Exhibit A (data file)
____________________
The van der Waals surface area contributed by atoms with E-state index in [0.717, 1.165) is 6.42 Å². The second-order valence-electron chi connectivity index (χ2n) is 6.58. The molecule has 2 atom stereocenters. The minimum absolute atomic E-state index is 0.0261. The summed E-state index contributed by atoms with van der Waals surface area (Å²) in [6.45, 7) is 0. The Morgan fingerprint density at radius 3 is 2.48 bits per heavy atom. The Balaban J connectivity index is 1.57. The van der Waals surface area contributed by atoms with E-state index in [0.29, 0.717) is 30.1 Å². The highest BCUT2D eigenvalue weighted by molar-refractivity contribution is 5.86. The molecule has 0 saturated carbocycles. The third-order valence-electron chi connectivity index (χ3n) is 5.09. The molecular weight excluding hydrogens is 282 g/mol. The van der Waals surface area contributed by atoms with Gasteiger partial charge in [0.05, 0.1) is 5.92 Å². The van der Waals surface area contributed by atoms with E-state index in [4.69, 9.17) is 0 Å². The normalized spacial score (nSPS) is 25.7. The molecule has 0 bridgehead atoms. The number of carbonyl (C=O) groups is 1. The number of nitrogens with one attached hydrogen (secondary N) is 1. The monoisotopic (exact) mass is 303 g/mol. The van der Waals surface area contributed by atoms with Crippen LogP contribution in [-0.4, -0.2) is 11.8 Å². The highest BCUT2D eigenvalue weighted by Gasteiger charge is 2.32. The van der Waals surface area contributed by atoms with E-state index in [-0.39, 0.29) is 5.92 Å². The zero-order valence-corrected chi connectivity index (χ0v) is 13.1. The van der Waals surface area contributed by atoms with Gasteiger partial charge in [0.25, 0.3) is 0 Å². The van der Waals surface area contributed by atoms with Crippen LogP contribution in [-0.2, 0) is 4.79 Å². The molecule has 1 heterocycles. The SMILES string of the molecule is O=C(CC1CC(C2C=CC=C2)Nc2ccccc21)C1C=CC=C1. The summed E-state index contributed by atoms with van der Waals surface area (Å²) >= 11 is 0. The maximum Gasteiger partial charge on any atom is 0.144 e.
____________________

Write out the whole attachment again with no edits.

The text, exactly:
The van der Waals surface area contributed by atoms with E-state index in [0.717, 1.165) is 6.42 Å². The second-order valence-electron chi connectivity index (χ2n) is 6.58. The molecule has 2 atom stereocenters. The minimum absolute atomic E-state index is 0.0261. The summed E-state index contributed by atoms with van der Waals surface area (Å²) in [6.45, 7) is 0. The Morgan fingerprint density at radius 3 is 2.48 bits per heavy atom. The Balaban J connectivity index is 1.57. The van der Waals surface area contributed by atoms with E-state index in [0.29, 0.717) is 30.1 Å². The highest BCUT2D eigenvalue weighted by molar-refractivity contribution is 5.86. The molecule has 0 saturated carbocycles. The third-order valence-electron chi connectivity index (χ3n) is 5.09. The molecular weight excluding hydrogens is 282 g/mol. The van der Waals surface area contributed by atoms with Gasteiger partial charge in [0.05, 0.1) is 5.92 Å². The van der Waals surface area contributed by atoms with E-state index in [4.69, 9.17) is 0 Å². The normalized spacial score (nSPS) is 25.7. The molecule has 0 bridgehead atoms. The number of carbonyl (C=O) groups is 1. The number of nitrogens with one attached hydrogen (secondary N) is 1. The monoisotopic (exact) mass is 303 g/mol. The van der Waals surface area contributed by atoms with Crippen LogP contribution in [-0.4, -0.2) is 11.8 Å². The highest BCUT2D eigenvalue weighted by Gasteiger charge is 2.32. The van der Waals surface area contributed by atoms with E-state index in [-0.39, 0.29) is 5.92 Å². The zero-order valence-corrected chi connectivity index (χ0v) is 13.1. The van der Waals surface area contributed by atoms with Gasteiger partial charge in [0.25, 0.3) is 0 Å². The van der Waals surface area contributed by atoms with Crippen LogP contribution in [-0.2, 0) is 4.79 Å². The molecule has 1 heterocycles. The SMILES string of the molecule is O=C(CC1CC(C2C=CC=C2)Nc2ccccc21)C1C=CC=C1. The summed E-state index contributed by atoms with van der Waals surface area (Å²) >= 11 is 0. The maximum Gasteiger partial charge on any atom is 0.144 e.